One of the key trends of the last generation has been the growth of international trade, and one of the key challenges of the next generation will be for American growers to expand their market overseas. What kind of system can be put in place that might make life easier and business robust for those exporting American produce? Are there lessons from the domestic industry that we could apply to expanding U.S. exports?
The produce industry in the U.S. is truly an amazing place to work. I remember when I first started buying fresh fruits and vegetables how amazed I was that with nothing more than a phone call, people were prepared to ship tens of thousands of dollars worth of produce. It seemed to me that the industry was truly based on trust.
With the passing of time, however, I’ve realized that, though trust is important in almost any commercial transaction, the produce industry actually is based on a web of very specific and complex rules, first developed as industry customs codified by the Produce Reporter Company and eventually given the force of law through PACA.
The rules that are followed in the produce trade wouldn’t work without “umpires” agreed to by all parties. In the U.S., there are two important “umpires”; the first is the USDA inspection service. Many grumble that inspectors are often biased toward the people in their own region, sometimes throwing something in or out of grade to the benefit of the local wholesaler or shipper. And, of course, there are problems with payoffs and just plain ignorance. But the amazing thing is that with all these problems, USDA inspectors still are accepted as the arbiters if a product is not making the grade, not making a good delivery, etc.
The other key umpire is the PACA, of course, and the right of industry members to bring cases before the PACA to be arbitrated in accordance with the PACA rules. This can usually be done inexpensively without personal appearances and attorneys.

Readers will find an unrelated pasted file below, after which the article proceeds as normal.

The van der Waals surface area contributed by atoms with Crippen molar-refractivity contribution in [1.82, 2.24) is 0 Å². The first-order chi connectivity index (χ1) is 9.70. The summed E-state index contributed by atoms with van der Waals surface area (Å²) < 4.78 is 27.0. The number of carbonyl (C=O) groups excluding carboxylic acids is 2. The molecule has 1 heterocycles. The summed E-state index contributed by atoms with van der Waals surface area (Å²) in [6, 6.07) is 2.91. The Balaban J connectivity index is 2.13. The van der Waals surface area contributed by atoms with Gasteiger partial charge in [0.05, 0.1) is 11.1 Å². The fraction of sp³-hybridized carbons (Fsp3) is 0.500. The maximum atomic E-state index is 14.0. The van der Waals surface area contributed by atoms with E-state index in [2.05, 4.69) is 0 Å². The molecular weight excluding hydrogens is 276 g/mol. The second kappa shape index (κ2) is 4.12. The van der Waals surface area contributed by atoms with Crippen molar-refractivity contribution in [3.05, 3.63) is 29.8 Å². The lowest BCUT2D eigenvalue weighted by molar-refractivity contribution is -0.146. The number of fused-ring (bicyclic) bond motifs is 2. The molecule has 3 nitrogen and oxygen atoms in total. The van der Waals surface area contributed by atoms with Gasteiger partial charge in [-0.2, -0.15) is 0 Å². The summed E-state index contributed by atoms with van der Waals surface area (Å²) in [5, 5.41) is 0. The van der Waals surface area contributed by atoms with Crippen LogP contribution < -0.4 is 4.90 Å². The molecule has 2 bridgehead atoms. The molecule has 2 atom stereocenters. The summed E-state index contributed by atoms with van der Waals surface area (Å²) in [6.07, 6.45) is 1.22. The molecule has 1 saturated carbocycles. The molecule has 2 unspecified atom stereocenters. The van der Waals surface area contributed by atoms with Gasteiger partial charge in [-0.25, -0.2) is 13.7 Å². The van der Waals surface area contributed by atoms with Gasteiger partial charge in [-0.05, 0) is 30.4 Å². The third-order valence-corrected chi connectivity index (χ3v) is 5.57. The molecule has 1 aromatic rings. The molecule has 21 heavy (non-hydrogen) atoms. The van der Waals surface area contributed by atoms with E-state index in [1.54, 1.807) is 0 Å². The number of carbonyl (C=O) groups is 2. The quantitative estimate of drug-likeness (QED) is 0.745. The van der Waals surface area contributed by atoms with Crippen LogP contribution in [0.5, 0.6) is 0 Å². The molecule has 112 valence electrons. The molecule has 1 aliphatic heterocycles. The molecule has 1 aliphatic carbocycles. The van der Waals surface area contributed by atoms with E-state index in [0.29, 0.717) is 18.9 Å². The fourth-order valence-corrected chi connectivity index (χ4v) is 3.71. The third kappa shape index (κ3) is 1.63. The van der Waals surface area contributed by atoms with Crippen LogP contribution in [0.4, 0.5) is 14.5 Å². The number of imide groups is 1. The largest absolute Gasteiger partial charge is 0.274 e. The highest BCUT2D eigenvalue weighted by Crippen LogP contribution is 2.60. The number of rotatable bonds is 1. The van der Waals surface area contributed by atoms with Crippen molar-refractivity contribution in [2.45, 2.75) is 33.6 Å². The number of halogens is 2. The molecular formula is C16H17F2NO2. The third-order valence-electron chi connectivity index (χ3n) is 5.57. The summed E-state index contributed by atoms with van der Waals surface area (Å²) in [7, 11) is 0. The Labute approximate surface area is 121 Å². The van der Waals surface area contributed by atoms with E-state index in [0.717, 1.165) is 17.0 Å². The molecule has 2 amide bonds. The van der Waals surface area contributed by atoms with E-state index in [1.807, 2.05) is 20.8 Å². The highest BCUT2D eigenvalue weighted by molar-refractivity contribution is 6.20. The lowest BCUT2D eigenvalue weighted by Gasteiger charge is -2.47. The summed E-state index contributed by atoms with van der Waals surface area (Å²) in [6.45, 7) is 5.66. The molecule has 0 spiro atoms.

The system that operates so well domestically is lacking in international trade. As a result, international trade is risky and so those who engage in it generally have to mark up the product to account for this risk. This riskiness helps to depress sales from the levels that would have been obtained in the absence of risk.
Overseas business is very complicated, in large part because there is no faith among U.S. shippers in the inspection reports done by overseas surveyors. In part, this is because these reports done by overseas surveyors are of uncertain knowledge and training. And in large part it is because the U.S. trade knows that the inspectors are hired by the overseas importers and, knowing on which side their bread is buttered, the surveyors slant the report to the importer’s interest.
Exporters in the U.S. are convinced that importers overseas often use the surveyors of produce as a way of gaining an allowance when the market is bad overseas. In other words, if the real problem is that the market has declined since purchase, the overseas importer “creates” a bad survey to justify not paying the bill. On the other hand, many importers feel that U.S. growers ship produce that is not suitable for export or they don’t load and pack it with the care that export requires.